Adlestrop

A lovely peaceful poem read by Josie (then aged 5) after a visit to Adlestrop on a beautiful Spring day.

Adlestrop (1917)
By Edward Thomas


Yes. I remember Adlestrop—
The name, because one afternoon
Of heat the express-train drew up there
Unwontedly. It was late June.

The steam hissed. Someone cleared his throat.
No one left and no one came
On the bare platform. What I saw
Was Adlestrop—only the name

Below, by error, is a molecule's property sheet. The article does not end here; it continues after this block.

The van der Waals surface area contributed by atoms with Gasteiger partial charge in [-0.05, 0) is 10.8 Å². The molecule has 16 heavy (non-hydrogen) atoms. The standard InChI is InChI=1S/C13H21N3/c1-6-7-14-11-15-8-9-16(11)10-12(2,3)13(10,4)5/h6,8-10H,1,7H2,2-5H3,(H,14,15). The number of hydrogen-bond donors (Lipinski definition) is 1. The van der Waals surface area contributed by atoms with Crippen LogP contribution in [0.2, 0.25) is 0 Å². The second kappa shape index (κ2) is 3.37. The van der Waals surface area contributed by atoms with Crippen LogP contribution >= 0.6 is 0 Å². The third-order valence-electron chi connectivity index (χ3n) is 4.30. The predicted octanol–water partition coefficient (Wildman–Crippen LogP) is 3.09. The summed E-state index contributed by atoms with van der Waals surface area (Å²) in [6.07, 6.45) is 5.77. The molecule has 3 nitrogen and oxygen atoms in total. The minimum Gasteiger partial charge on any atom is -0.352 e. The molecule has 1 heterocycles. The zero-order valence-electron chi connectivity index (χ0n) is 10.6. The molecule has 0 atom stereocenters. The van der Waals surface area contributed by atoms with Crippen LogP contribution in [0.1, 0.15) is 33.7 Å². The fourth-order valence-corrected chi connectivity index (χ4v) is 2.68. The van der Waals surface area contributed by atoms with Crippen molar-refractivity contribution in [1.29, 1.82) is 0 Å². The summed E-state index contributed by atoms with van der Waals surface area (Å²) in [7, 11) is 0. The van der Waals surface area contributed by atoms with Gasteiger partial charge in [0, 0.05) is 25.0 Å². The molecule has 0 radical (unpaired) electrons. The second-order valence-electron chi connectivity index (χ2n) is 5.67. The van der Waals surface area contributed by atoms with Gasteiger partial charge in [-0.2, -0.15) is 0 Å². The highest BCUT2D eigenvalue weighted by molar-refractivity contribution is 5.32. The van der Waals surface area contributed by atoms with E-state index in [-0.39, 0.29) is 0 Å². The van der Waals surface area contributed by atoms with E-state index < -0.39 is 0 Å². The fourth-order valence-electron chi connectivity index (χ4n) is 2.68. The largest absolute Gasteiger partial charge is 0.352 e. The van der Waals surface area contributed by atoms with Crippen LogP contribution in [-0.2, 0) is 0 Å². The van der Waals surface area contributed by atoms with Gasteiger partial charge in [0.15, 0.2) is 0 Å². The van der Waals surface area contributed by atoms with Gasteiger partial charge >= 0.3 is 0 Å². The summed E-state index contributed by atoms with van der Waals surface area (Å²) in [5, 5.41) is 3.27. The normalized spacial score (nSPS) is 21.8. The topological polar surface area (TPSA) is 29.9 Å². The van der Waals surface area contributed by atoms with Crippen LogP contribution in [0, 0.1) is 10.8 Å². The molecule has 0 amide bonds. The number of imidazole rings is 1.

And willows, willow-herb, and grass,
And meadowsweet, and haycocks dry,
No whit less still and lonely fair
Than the high cloudlets in the sky.

And for that minute a blackbird sang
Close by, and round him, mistier,
Farther and farther, all the birds
Of Oxfordshire and Gloucestershire.

Edward Thomas was a British poet and novelist. He wrote during world war one and is considered to be a war poet (though this poem is not about war but conversely a moment of reflection peace and tranquillity). Edward Thomas served in the first world war and lost his life in Battle of Arras during World War One.